Lawson

sccoupe
02-04-2012, 03:03 PM
I'd use one of these drop in regulators (http://search.digikey.com/us/en/products/V7805-500/102-1709-ND/1828602). (the rest V-Infinity line is nice too) They do get warm in free air, but a metal tape flag or gluing the case to a ground plane will keep it cold even packed tight to other components. They're pretty quiet electrically and will pass reverse currents back to the source if needed. (i.e. say with regenerative braking of a motor)

Lawson

This could be a good alternative. Price is a little high, but by the time i pay for the other stuff needed for my current unworking solution it may pay off. At least with this, I just change my board design to accept a through hole regulator from a surface mount and my problem is solved. Thanks Lawson, I'll order a few and see how it works.

PJ Allen
02-04-2012, 04:48 PM
I also omitted the diode.
You reckon that's an optional or vestigial component?

Do you have all of those grounded leads going to a central point (as you ought) or do you have them connected helter-skelter with bus wire or something?

>>> the device's PDF emphasises the utility of the catch diode:

"As with other external components, the catch diode should be placed close to the output to minimize unwanted
noise. Schottky diodes have fast switching speeds and low forward voltage drops and, thus, offer the best
performance, especially for switching regulators with low output voltages (VOUT < 5 V). If a high-efficiency,
fast-recovery, or ultra-fast-recovery diode is used in place of a Schottky, it should have a soft recovery (versus
abrupt turn-off characteristics) to avoid the chance of causing instability and EMI. Standard 50-/60-Hz diodes,
such as the 1N4001 or 1N5400 series, are not suitable"

There's a bit about "Grounding" in there, too.

http://www.ti.com/lit/ds/symlink/tl2575-12.pdf

sccoupe
02-04-2012, 07:59 PM
You reckon that's an optional or vestigial component?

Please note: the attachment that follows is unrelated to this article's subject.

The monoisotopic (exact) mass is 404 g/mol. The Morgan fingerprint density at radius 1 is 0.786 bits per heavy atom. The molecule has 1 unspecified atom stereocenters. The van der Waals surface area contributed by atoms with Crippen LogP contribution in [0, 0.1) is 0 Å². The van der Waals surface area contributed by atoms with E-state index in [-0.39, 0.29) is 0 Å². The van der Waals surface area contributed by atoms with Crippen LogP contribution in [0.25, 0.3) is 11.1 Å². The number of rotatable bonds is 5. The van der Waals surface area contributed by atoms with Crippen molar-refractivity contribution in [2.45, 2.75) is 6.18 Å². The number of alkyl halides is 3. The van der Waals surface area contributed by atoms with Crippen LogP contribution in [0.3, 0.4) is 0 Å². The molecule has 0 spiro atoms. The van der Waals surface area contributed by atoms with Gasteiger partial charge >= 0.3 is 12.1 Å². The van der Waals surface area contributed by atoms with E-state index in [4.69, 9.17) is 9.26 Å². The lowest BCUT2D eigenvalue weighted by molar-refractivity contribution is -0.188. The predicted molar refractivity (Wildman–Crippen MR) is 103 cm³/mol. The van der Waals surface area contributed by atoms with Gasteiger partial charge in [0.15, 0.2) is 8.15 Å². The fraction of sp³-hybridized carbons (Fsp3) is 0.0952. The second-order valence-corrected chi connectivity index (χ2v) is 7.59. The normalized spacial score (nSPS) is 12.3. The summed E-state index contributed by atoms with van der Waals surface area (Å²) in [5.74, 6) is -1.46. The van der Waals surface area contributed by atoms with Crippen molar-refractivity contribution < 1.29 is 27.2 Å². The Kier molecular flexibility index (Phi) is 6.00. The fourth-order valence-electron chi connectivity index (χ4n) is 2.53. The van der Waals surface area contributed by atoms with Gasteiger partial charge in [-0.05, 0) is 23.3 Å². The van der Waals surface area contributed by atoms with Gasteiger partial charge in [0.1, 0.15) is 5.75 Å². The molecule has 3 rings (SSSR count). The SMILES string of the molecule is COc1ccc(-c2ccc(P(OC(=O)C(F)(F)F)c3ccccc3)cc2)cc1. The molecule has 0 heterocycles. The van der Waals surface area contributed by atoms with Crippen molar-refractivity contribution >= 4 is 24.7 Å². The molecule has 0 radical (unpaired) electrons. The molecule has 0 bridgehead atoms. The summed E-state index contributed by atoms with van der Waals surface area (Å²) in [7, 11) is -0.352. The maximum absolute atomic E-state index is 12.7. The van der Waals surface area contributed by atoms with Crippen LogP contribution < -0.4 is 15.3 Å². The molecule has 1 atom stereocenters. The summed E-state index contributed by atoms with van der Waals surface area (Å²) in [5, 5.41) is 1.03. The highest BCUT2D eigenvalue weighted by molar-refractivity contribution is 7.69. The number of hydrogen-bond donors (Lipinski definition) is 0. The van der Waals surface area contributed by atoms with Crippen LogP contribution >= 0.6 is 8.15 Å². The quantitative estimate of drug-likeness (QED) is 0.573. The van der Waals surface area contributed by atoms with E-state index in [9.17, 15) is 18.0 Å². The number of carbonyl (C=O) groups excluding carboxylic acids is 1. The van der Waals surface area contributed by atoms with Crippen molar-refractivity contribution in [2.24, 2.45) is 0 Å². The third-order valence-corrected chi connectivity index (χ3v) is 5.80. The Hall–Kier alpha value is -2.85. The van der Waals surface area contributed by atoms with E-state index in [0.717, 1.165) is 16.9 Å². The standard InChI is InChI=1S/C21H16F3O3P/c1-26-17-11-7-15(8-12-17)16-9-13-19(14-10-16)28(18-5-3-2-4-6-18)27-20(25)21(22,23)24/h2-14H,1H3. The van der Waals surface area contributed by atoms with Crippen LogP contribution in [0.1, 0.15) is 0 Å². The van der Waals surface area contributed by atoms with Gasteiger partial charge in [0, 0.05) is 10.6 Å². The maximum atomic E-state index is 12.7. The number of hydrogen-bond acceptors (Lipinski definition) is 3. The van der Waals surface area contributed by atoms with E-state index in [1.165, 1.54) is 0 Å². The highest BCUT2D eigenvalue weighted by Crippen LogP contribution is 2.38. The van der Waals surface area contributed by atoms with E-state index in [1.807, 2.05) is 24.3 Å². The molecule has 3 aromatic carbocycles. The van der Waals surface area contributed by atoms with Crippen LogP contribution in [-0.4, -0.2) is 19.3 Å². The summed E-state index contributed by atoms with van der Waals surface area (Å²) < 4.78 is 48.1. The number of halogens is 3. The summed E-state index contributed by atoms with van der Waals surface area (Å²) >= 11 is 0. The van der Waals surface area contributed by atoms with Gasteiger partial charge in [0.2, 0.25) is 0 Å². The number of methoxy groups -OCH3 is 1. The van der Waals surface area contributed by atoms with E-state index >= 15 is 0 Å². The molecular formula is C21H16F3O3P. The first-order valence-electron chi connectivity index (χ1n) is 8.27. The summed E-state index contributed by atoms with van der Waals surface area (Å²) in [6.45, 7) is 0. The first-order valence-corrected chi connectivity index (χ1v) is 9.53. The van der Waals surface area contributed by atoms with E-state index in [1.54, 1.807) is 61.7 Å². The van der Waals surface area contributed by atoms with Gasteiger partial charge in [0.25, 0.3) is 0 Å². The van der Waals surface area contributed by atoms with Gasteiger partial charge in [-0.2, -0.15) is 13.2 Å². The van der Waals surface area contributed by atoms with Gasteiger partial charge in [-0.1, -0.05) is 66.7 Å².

Do you have all of those grounded leads going to a central point (as you ought) or do you have them connected helter-skelter with bus wire or something?

>>> the device's PDF emphasises the utility of the catch diode:

"As with other external components, the catch diode should be placed close to the output to minimize unwanted
noise. Schottky diodes have fast switching speeds and low forward voltage drops and, thus, offer the best
performance, especially for switching regulators with low output voltages (VOUT < 5 V). If a high-efficiency,
fast-recovery, or ultra-fast-recovery diode is used in place of a Schottky, it should have a soft recovery (versus
abrupt turn-off characteristics) to avoid the chance of causing instability and EMI. Standard 50-/60-Hz diodes,
such as the 1N4001 or 1N5400 series, are not suitable"

There's a bit about "Grounding" in there, too.

http://www.ti.com/lit/ds/symlink/tl2575-12.pdf


Im not sure about the diode. Thats why I ask here for those more knowledgable on the subject. It seem as though that is to smooth out the power and not having so much to do with heat or efficiency. Grounding is all soldered and to a common spot.

Leon
02-04-2012, 08:14 PM
The diode should be included, it reduces noise.

Phil Pilgrim (PhiPi)
02-04-2012, 08:30 PM
The ripple filter is the only thing marked "optional." Why would you even assume that you could omit the diode and the caps? They're essential to the circuit's performance, else they'd be listed as "optional" too. See this article on buck regulators:


http://en.wikipedia.org/wiki/Buck_converter

-Phil